I like Manuel Pellegrini. The Chilean has always come across as a person with dignity and humility. When you consider the fact that he has riled even the best managers of this era with mostly unfancied teams playing good football, the sense of rooting for him only grows. Hence, I feel for Pellegrini being sacked by West Ham.
Have West Ham made the right decision? On account of what has transpired this season, it would be hard to argue against the logic of letting Pellegrini go. Very few managers, even those at clubs that regularly win trophies, have the luxury of handpicking their director of football. Pellegrini had that with Mario Husillos. The two Davids that own West Ham went all in on Pellegrini. They backed him in the transfer market and while some may say their summer spending wasn’t the wisest, I still think they actually bought well in the summer, and in due time we’ll see the value of Sebastien Haller and Pablo Fornals to name two of their new recruits.
Some may argue that Pellegrini was a victim of both, expectations and circumstance. Perhaps there is an element of truth to this. With the money spent on the squad, West Ham were considered candidates for sixth at the beginning of the season. The problem was that there were a few other teams also expected to gatecrash the European spots, and we’ve seen the consequences at some of those clubs. Then there was the injury to Lukasz Fabianski. Until that fateful day, West Ham were riding high in the table.
It is important to note that for attacking mid table teams, an injury to a proven goalkeeper like Fabianski is a serious blow. It was immediately evident that Roberto was nowhere near good enough to be a keeper in the Premier League. West Ham started leaking goals and their form fell of the cliff. Here comes the first serious question for Pellegrini. Once it was clear for everyone to see, why did the beleagured manager take so long to bench Roberto and give third choice David Martin a chance? When he finally did axe Roberto, West Ham got a clean sheet in the win at Stamford Bridge.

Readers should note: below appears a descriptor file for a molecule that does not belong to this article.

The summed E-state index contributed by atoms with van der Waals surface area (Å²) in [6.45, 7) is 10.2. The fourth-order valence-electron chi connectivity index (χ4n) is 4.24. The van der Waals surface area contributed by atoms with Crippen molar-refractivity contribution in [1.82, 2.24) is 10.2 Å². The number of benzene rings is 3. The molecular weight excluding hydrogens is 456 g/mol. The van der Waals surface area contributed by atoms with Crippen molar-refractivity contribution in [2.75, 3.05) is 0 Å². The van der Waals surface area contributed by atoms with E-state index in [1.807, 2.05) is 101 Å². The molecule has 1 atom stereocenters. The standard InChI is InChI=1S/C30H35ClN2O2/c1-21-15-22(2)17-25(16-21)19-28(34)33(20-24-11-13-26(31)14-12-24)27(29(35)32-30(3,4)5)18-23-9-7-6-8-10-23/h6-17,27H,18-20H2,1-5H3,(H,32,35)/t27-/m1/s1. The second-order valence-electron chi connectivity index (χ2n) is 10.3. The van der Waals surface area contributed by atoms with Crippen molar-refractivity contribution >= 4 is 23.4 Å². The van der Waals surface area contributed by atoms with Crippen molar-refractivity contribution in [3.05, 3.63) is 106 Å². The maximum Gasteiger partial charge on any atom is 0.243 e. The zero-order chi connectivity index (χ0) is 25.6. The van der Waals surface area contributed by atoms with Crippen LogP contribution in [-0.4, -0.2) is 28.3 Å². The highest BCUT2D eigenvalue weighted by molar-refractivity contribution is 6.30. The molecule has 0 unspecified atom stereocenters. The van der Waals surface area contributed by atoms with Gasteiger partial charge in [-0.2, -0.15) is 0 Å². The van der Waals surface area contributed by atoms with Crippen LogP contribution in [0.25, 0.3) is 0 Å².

But that bounce wasn’t sustained. And perhaps this is where Pellegrini’s harshest and most justified criticism comes into play. When you have a goalkeeper like Fabianski who can win you points, you can afford to play creative players who won’t necessarily track back and do the hard yards defensively. Such an approach means you may suffer some embarrassing defeats, but you will also get to delight in thrilling wins and performances, including against big teams. For a team in mid table this is fine.
There are two scenarios however where this approach backfires. The first is if you strive to be a team that finishes higher than a position between eigthth and twelfth. The second is when you’re battling relegation. West Ham started the season aiming for the former but the latter has taken over in the last two months. And yet Pellegrini stuck to his simple template, believing a variety of creative attacking players would get West Ham the results, while Declan Rice and Mark Noble were consistently getting overrun in midfield. A defence that was losing confidence with each passing game had no protection. Nothing changed. Pellegrini kept giving vague platitudes about playing football the right way and little else when it came to a sense of direction.
Maybe if Fabianski had never got injured in the first place, Pellegrini’s Hammers would still be in the top half of the table. We will never know. But a manager of Pellegrini’s experience should never have been in a position where one injury derailed a campaign so easily. Nor is too much to expect a manager to address issues and come up with solutions to problems with such an expensively assembled squad.
Does this mean Pellegrini was a failure at West Ham? I don’t think so. They finished 10th last season playing some good football, and over his season and a half the Hammers gained some excellent wins and draws against the big six. It’s just that expectations increased and circumstances changed. Pellegrini lacked the ability to inspire consistency from his players that could have taken the team to a higher level. He also lacked the gravitas to demand greater effort and discipline when things got tougher on the field. When change was needed, he seemed devoid of tactical ideas or creative solutions to address the slide down the table. Ultimately he had to go and while he may not be universally missed, for those who respect gentlemen in the game, his loss from the Premier League will be felt.